So says Ron Paul in an op/ed for the New York Daily News in which he notes that the assassination of Anwar al-Awlaki was unconstitutional.
We have to take the fight against terrorism very seriously. In 2001, I supported the authority to capture and kill the thugs responsible for 9/11. In our efforts we must, however, work hard to preserve and respect our great American constitutional principles.
Awlaki was a U.S. citizen. Under our Constitution, American citizens, even those living abroad, must be charged with a crime before being sentenced. As President, I would have arrested Awlaki, brought him to the U.S., tried him and pushed for the stiffest punishment allowed by law. Treason has historically been judged to be the worst of crimes, deserving of the harshest sentencing. But what I would not do as President is what Obama has done and continues to do in spectacular fashion: circumvent the rule of law.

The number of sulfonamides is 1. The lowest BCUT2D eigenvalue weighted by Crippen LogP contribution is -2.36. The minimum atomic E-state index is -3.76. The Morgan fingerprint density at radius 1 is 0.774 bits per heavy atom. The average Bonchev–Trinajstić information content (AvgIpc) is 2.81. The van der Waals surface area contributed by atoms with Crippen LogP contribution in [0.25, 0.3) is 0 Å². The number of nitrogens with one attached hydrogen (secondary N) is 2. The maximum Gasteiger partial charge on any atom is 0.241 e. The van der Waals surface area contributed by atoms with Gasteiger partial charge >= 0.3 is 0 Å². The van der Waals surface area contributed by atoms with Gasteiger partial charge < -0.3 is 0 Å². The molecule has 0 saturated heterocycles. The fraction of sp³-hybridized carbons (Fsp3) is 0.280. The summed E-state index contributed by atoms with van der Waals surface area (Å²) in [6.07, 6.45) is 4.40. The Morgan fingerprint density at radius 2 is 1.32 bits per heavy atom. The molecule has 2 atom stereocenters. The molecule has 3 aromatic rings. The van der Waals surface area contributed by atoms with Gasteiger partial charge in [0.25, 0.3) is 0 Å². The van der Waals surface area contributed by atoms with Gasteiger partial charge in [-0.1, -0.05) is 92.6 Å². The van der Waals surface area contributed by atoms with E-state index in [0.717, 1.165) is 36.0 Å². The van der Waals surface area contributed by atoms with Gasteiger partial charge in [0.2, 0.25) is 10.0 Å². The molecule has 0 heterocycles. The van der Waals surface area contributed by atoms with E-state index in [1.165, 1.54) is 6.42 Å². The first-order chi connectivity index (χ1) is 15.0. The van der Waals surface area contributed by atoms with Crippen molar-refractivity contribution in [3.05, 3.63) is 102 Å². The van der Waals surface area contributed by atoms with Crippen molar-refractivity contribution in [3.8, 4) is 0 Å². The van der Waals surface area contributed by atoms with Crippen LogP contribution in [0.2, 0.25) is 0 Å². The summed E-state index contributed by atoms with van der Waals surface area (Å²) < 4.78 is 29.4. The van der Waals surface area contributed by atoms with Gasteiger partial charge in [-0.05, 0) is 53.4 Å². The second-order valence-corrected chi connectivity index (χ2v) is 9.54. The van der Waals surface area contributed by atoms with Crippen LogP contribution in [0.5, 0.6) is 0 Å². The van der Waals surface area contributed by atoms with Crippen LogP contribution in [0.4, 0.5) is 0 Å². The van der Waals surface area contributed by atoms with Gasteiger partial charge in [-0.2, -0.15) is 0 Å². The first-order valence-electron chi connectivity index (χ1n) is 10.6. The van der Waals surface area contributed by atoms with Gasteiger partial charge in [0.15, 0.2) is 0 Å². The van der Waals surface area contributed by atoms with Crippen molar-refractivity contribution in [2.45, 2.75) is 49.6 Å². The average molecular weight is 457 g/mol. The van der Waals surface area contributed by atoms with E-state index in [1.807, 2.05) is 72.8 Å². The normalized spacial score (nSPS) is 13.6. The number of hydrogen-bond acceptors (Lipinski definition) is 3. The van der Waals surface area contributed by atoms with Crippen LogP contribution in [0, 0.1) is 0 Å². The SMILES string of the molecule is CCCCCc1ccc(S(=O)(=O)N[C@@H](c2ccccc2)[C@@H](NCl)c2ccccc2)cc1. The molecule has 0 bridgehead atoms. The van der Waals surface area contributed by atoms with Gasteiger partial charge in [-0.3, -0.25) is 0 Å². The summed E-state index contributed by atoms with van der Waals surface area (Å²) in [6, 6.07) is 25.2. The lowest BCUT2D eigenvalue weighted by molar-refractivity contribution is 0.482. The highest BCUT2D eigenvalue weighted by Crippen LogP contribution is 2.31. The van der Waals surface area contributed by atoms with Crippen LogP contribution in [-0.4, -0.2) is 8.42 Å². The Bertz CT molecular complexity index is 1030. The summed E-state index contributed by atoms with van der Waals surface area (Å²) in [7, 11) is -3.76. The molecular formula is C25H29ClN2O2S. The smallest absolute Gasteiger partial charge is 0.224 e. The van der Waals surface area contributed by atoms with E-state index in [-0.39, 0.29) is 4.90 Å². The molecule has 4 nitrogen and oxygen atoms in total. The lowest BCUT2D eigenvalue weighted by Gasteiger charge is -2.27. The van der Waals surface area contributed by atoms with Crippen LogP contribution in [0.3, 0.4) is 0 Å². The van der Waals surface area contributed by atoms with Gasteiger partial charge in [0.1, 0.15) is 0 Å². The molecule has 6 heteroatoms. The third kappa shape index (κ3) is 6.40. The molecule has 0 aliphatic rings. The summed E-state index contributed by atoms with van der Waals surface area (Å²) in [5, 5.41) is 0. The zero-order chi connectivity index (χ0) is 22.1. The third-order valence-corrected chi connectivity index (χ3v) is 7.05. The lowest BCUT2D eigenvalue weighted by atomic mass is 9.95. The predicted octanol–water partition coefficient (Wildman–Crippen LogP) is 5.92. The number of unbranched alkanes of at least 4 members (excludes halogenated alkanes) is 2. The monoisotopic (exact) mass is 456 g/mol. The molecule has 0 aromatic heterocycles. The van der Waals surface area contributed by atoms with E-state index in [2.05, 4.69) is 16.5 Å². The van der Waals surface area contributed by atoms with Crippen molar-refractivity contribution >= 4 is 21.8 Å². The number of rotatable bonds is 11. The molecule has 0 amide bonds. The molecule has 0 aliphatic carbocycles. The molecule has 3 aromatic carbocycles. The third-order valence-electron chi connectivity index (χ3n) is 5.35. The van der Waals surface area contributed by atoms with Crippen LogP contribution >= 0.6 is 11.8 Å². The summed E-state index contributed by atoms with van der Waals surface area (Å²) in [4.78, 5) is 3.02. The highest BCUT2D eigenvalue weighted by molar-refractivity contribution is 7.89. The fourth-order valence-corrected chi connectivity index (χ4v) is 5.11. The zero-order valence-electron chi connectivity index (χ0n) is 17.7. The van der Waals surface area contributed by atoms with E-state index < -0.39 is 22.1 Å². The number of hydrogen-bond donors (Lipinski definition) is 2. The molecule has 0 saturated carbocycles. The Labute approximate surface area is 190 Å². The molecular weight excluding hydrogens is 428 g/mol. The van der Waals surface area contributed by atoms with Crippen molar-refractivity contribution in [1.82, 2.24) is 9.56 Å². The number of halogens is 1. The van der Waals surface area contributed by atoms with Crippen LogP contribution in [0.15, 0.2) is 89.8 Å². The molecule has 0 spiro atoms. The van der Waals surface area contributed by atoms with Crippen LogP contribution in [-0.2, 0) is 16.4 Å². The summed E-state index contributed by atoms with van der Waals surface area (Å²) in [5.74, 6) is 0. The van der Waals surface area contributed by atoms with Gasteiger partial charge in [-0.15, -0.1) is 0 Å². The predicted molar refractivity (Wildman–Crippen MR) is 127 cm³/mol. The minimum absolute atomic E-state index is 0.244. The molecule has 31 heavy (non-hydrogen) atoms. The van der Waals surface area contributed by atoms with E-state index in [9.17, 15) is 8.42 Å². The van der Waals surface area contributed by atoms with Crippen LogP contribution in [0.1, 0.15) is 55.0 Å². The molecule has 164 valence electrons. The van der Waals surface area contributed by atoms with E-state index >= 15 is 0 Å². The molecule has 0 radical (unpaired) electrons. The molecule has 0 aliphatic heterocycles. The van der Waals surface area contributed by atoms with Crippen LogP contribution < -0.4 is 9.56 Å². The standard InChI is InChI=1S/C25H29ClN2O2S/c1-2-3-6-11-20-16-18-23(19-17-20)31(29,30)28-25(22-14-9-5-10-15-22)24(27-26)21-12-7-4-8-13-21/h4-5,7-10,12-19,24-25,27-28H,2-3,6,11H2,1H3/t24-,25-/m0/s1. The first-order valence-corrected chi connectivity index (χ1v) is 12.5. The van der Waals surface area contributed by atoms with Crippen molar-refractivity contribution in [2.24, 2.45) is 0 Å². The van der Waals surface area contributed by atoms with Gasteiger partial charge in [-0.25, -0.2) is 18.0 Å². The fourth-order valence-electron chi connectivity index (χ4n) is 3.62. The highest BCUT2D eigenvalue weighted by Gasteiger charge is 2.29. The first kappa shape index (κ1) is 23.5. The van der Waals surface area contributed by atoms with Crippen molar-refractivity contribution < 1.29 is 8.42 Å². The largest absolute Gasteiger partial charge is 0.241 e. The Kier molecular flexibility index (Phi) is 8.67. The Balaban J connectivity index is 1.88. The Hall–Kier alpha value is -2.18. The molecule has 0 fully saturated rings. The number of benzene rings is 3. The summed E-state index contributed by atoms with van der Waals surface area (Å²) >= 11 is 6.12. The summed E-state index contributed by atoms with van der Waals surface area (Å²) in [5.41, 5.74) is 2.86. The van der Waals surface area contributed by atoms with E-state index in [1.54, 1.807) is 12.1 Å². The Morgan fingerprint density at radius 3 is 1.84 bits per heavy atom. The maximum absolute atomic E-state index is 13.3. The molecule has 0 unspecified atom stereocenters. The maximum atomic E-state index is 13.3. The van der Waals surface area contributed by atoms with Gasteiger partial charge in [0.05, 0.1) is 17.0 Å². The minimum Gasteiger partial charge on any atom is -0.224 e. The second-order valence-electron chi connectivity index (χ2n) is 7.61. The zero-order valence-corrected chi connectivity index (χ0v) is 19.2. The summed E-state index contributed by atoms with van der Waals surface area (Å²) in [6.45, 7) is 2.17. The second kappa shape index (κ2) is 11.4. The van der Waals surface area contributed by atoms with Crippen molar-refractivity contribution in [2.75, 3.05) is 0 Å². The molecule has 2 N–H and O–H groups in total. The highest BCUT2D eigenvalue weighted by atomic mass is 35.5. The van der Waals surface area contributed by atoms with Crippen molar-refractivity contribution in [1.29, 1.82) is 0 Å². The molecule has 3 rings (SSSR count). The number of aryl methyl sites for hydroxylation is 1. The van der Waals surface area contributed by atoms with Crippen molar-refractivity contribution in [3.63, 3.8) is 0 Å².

On Feb. 3, 2010, Dennis Blair, then the country’s director of national intelligence, admitted before the House Intelligence Committee that “Being a U.S. citizen will not spare an American from getting assassinated by military or intelligence operatives.” This open admission by an Obama administration official, not even attempting to keep it classified or top secret, sets a dangerous new precedent in our history.
I agree, and it’s a precedent no proponent of limited government should support. Because there is no more odious example of government excess then the ability of our leaders to kill citizens without due process and with impunity.
Nobody is sorry to see Awlaki go, except perhaps his ideological fellow travelers, but how our government does things matters.
The ends do not always justify the means.